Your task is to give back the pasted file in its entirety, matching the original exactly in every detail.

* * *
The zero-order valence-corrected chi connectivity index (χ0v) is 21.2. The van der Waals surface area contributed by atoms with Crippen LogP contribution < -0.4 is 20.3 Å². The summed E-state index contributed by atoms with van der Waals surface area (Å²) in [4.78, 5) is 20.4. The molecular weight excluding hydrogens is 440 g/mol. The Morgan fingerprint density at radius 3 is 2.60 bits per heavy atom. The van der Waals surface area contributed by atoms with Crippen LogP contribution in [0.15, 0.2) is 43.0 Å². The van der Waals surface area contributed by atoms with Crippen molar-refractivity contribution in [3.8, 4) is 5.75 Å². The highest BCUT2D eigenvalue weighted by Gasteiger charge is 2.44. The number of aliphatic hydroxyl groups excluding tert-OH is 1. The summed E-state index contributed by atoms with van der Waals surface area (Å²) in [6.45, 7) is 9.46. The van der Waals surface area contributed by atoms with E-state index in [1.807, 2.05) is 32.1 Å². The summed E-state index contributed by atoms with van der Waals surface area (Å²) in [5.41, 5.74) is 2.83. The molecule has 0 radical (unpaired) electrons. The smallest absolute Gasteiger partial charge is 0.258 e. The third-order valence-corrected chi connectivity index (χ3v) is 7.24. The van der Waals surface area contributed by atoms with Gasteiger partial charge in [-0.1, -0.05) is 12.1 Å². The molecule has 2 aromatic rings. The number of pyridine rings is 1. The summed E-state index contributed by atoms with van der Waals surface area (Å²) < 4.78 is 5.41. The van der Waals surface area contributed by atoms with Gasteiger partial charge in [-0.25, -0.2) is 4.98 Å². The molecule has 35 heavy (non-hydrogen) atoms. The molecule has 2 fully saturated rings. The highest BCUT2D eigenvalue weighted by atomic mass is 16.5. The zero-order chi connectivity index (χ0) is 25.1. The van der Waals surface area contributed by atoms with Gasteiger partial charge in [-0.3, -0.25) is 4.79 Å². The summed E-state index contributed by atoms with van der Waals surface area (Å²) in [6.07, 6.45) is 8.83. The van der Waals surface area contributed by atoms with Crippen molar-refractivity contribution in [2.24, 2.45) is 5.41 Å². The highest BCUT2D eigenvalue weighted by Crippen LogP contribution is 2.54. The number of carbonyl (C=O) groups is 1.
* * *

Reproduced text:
The zero-order valence-corrected chi connectivity index (χ0v) is 21.2. The van der Waals surface area contributed by atoms with Crippen LogP contribution < -0.4 is 20.3 Å². The summed E-state index contributed by atoms with van der Waals surface area (Å²) in [4.78, 5) is 20.4. The molecular weight excluding hydrogens is 440 g/mol. The Morgan fingerprint density at radius 3 is 2.60 bits per heavy atom. The van der Waals surface area contributed by atoms with Crippen LogP contribution in [0.15, 0.2) is 43.0 Å². The van der Waals surface area contributed by atoms with Crippen molar-refractivity contribution in [3.8, 4) is 5.75 Å². The highest BCUT2D eigenvalue weighted by Gasteiger charge is 2.44. The number of aliphatic hydroxyl groups excluding tert-OH is 1. The summed E-state index contributed by atoms with van der Waals surface area (Å²) in [6.45, 7) is 9.46. The van der Waals surface area contributed by atoms with E-state index in [1.807, 2.05) is 32.1 Å². The summed E-state index contributed by atoms with van der Waals surface area (Å²) in [5.41, 5.74) is 2.83. The molecule has 0 radical (unpaired) electrons. The smallest absolute Gasteiger partial charge is 0.258 e. The third-order valence-corrected chi connectivity index (χ3v) is 7.24. The van der Waals surface area contributed by atoms with Gasteiger partial charge in [-0.1, -0.05) is 12.1 Å². The molecule has 2 aromatic rings. The number of pyridine rings is 1. The summed E-state index contributed by atoms with van der Waals surface area (Å²) < 4.78 is 5.41. The van der Waals surface area contributed by atoms with Gasteiger partial charge in [-0.25, -0.2) is 4.98 Å². The molecule has 35 heavy (non-hydrogen) atoms. The molecule has 2 fully saturated rings. The highest BCUT2D eigenvalue weighted by atomic mass is 16.5. The zero-order chi connectivity index (χ0) is 25.1. The van der Waals surface area contributed by atoms with Gasteiger partial charge in [-0.3, -0.25) is 4.79 Å². The summed E-state index contributed by atoms with van der Waals surface area (Å²) in [6.07, 6.45) is 8.83. The van der Waals surface area contributed by atoms with Crippen molar-refractivity contribution in [2.24, 2.45) is 5.41 Å². The highest BCUT2D eigenvalue weighted by Crippen LogP contribution is 2.54. The number of carbonyl (C=O) groups is 1.